What If I Taught Girls the ONLY Math Class They Ever Took?

by Anne Szymendera, STEM teacher

“Imagine your students were only required to take one math class in their career. How would you teach them? What would you teach them?” These questions prompted a weekend of inspired learning from math teachers across the country. When I attend the Teaching Contemporary Mathematics conference hosted by North Carolina’s School of Science and Mathematics last month, I was eager to learn ways in which I could answer these questions in regards to my own students. This two-day conference invites presenting teachers from around the country to share their ideas on how to incorporate technology, find realistic applications, and increase student involvement in their classes.

As a second-year teacher, much of my time preparing for classes feels like doing what I can day-to-day, and just continuing to keep learning and doing better with each lesson. I work hard to create interesting and exciting lessons, and I pride myself in trying to thoughtfully execute each day. Inevitably, though, the day-to-day can get exhausting, and it becomes about keeping my head above water, and doing what I can until I have time to plan something better. Then, suddenly, I find myself falling into a pattern – a pattern in which I have to ask myself, “Am I really doing everything I can to make these girls’ learning worthwhile?”

The conference introduced me to ways in which I can create both small goals each day in my classroom to help avoid this pattern. I learned ways to think about how I can make students’ time in my classroom time well-spent by improving how my students learn, not just teaching them material, and growing in what they learn. I ask myself: If mine was the only math class these girls were required to take, would they want to come back for more?

The two days of the conference were spent attending hour-long sessions, on topics that piqued our interest. One that I found really inspiring was a session on GeoGebra, an online mathematics program used to create interactive lessons; I immediately saw ways in which I could incorporate even just five minutes of this online math program to deepen levels of understanding and learning with my students. Even better, the session’s presenter answered the question: How can we make students leaders of their own learning? He noted that even weaker students flourish from discovery-based learning, and providing opportunities for students to guide their own encounters with new concepts is monumental in their long-term understanding. This may not be a novel approach, and it is one I have used before, but it’s an important one that can get lost in the day-to-day of teaching.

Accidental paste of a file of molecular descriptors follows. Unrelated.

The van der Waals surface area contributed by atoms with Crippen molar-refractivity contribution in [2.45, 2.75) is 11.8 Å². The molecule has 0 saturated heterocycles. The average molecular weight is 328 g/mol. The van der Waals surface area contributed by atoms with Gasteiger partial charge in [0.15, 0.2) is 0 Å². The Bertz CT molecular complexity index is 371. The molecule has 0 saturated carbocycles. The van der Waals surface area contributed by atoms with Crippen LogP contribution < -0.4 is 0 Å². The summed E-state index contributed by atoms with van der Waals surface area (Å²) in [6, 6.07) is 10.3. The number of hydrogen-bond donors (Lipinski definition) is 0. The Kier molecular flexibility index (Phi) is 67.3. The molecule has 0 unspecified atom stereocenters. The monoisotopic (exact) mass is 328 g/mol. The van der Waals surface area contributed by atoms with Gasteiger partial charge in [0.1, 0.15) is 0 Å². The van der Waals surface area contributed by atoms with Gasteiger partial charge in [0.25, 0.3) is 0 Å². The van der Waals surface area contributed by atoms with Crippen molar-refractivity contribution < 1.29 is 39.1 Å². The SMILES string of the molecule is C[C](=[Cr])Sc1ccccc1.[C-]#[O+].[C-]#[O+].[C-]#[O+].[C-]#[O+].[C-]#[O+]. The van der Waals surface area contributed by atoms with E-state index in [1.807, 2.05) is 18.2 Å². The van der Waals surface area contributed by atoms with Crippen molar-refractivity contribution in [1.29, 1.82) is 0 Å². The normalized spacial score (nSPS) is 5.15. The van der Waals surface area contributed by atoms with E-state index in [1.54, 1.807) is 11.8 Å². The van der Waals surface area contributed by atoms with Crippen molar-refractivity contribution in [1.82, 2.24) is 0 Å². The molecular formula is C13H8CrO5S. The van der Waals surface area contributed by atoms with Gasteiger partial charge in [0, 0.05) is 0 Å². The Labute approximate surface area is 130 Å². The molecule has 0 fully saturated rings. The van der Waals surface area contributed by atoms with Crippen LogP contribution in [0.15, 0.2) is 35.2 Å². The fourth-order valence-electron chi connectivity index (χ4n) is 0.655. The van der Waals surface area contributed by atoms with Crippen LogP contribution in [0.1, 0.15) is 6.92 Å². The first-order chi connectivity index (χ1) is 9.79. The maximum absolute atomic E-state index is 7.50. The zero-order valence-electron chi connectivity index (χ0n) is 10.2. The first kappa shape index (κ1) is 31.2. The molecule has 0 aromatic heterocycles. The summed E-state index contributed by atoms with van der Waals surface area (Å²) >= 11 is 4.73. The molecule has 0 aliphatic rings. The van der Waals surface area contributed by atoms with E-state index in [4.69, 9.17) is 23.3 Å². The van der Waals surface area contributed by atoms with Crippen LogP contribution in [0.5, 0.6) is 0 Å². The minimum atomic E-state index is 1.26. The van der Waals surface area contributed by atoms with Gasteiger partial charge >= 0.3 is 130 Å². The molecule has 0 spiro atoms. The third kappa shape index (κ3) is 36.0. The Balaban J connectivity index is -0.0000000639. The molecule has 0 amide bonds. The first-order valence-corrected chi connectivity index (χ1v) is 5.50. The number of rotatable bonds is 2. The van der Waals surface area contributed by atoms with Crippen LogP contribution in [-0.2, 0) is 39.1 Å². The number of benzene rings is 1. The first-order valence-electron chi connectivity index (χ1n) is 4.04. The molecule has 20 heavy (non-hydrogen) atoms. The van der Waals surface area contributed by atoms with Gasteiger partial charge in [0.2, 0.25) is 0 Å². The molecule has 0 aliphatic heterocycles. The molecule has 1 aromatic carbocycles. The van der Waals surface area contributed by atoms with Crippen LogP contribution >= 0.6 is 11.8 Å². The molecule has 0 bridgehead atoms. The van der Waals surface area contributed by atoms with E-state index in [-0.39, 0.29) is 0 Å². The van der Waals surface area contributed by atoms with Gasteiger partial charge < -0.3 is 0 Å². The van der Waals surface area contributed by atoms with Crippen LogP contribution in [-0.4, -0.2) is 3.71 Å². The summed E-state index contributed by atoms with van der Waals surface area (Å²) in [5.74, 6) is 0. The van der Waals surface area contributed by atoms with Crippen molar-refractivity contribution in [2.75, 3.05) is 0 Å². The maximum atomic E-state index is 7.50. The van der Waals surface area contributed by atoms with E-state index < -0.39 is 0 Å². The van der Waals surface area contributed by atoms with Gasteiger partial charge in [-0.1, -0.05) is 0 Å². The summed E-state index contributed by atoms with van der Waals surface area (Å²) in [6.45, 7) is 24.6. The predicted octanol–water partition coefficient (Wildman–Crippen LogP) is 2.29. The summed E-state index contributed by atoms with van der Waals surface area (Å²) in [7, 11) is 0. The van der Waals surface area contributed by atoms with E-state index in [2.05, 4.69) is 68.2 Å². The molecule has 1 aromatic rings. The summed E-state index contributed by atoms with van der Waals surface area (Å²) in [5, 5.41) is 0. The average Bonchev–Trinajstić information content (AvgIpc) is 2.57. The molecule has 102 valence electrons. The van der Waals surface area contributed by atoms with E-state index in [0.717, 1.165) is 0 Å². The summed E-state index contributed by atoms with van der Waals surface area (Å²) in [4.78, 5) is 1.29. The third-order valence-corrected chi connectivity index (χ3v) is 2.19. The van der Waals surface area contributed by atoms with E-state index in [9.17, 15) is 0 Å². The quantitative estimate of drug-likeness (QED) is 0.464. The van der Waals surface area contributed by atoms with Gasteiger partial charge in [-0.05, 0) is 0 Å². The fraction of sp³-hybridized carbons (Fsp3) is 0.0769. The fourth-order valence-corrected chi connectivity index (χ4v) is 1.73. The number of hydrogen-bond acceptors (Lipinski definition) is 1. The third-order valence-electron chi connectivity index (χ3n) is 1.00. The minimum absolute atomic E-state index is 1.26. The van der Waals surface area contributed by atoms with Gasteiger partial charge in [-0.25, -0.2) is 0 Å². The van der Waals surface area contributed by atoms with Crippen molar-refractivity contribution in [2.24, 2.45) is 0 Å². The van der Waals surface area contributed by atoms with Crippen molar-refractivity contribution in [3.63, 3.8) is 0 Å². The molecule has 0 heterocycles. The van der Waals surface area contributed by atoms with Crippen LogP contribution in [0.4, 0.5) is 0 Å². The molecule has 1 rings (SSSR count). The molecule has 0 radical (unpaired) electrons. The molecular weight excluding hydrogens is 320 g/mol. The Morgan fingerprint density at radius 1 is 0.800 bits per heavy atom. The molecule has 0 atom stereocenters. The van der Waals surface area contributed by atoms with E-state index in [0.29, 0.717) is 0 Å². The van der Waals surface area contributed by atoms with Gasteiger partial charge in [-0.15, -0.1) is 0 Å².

Other sessions I attended addressed a variety of stimulating topics. One highlighted specific math problems that can be carried through, and repeated in, different math classes throughout high school in order to inspire connected learning; another looked at problem-based learning as a basis for classroom teaching. Yet another focused on how to incorporate computer programming in any of your classes, not just computer science.

I was inspired anew as a learner, as well as a teacher. I was filled with ideas and the desire to bring new ideas to my classroom each day. After these two days, I realized that it is not about overwhelming myself by trying to create an epic classroom using every new thing I learn. It’s about reminding myself why I am planning each night. It’s about remembering who I am teaching. It’s about making small, thoughtful changes that leave big impacts on my students’ learning. It’s about never being intimidated to try something new and possibly daunting, if it means your students might really flourish.

I want to be the teacher I set out to be each day — one who inspires personal growth and an interest in learning within a mathematical framework. I was reminded after the Teaching Contemporary Mathematics conference of my purpose in being in the classroom each day, and I continue to reflect on, and work towards answering this question: Would my students be lucky to take my class as their only required math class?

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